Kristin Intemann. “The tangled web of values and evidence in public health policy disagreements”

-

Location: Malloy 200

Philosopher of science Kristen Intemann, from Montana State University, will be speaking at Kristin Shrader-Frechette's invitation, on Monday March 23, 2015 at 4:45 pm in Malloy 200.  All are welcome.

kristen_intemann

 

“The tangled web of values and evidence in public health policy disagreements”
Kristen Intemann, Montana State University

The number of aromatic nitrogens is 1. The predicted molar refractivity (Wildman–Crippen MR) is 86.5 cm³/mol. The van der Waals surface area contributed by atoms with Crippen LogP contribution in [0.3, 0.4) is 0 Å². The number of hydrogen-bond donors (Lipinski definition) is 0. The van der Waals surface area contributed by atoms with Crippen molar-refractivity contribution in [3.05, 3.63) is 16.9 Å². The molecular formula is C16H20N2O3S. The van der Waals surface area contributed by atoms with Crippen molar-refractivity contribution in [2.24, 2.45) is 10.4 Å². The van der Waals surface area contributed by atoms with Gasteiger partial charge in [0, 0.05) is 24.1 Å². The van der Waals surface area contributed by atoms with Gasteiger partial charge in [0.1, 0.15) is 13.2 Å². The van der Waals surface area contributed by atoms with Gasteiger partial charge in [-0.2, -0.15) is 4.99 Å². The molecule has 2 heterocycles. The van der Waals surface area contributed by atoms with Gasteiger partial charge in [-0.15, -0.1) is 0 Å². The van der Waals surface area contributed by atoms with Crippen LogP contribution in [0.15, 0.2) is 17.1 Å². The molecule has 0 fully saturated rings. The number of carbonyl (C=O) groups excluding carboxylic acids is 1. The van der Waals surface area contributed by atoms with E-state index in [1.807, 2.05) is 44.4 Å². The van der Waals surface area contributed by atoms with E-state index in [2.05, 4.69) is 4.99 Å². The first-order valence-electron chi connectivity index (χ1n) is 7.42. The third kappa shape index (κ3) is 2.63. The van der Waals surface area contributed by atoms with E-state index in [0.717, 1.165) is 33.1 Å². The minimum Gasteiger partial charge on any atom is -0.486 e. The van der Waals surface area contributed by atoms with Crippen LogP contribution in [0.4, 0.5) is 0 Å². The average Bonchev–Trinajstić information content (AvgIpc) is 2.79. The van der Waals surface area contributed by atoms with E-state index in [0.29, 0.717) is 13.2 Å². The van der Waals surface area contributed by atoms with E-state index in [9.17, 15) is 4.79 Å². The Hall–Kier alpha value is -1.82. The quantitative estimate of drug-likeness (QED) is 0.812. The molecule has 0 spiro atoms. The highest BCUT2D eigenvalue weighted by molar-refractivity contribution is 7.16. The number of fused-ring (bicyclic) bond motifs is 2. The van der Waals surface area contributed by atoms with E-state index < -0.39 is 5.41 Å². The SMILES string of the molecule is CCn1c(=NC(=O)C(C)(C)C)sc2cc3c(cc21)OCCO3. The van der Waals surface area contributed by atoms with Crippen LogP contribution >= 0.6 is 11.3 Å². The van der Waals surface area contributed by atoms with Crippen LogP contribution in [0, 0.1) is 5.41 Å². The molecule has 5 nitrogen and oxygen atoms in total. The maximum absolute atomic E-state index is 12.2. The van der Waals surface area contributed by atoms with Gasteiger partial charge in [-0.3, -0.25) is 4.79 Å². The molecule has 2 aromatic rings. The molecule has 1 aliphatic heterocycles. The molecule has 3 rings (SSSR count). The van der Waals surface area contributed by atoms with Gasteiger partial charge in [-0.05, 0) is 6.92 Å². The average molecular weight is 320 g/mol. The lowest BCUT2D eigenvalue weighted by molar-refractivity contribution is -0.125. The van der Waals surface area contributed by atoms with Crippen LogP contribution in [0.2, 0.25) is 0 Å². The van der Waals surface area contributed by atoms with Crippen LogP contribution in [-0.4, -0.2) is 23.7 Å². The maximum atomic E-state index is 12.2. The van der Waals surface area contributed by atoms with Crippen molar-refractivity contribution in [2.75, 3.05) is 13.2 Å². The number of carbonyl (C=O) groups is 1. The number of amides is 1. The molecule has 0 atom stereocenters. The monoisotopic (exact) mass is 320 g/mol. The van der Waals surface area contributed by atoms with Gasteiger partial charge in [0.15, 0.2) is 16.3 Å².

Abstract: Although science plays a key role in public-health policy, the economic and political interests of scientists have produced some cases of bad science that have been used to manipulate policy debates.  For example, U.S. research on the safety of GMOs,  largely funded by Monsanto, has been challenged by many European scientists as relying on problematic methodology.  Similarly, in debates over the safety of homebirth versus hospital birth for low-risk women, both sides have accused the other of ignoring scientific evidence in order to advance policy agendas. Moreover, even when there is agreement among scientists that some research is epistemically sound, the public often is reluctant to accept certain scientific findings.  Pediatric vaccination has decreased in the U.S. despite overwhelming evidence against the claim that there is no link between the MMRI vaccine and autism.   In both instances, disagreement (between scientists or between scientists and the public) is understood as disagreement about the science---that either ignorance or economic-political values are causing some scientists or members of the public to ignore or neglect good scientific methodology and evidence.  I argue, however, that both types of disagreement occur not because values and special interests cause some to neglect good methodologies or evidence, but rather because there is a lack of attention to the ways in which value judgments are relevant to methodological decisions and evidentiary assessments.  As a result, what are taken to be empirical disagreements about the science are really disagreements about what values ought to guide such decisions.  The aim of the talk is to reveal that certain empirical disagreements are better understood as disagreements about values in the case of GMOs, homebirth, and vaccine safety and to draw out the implications for how one might avoid such disagreements and advance health-policy debates.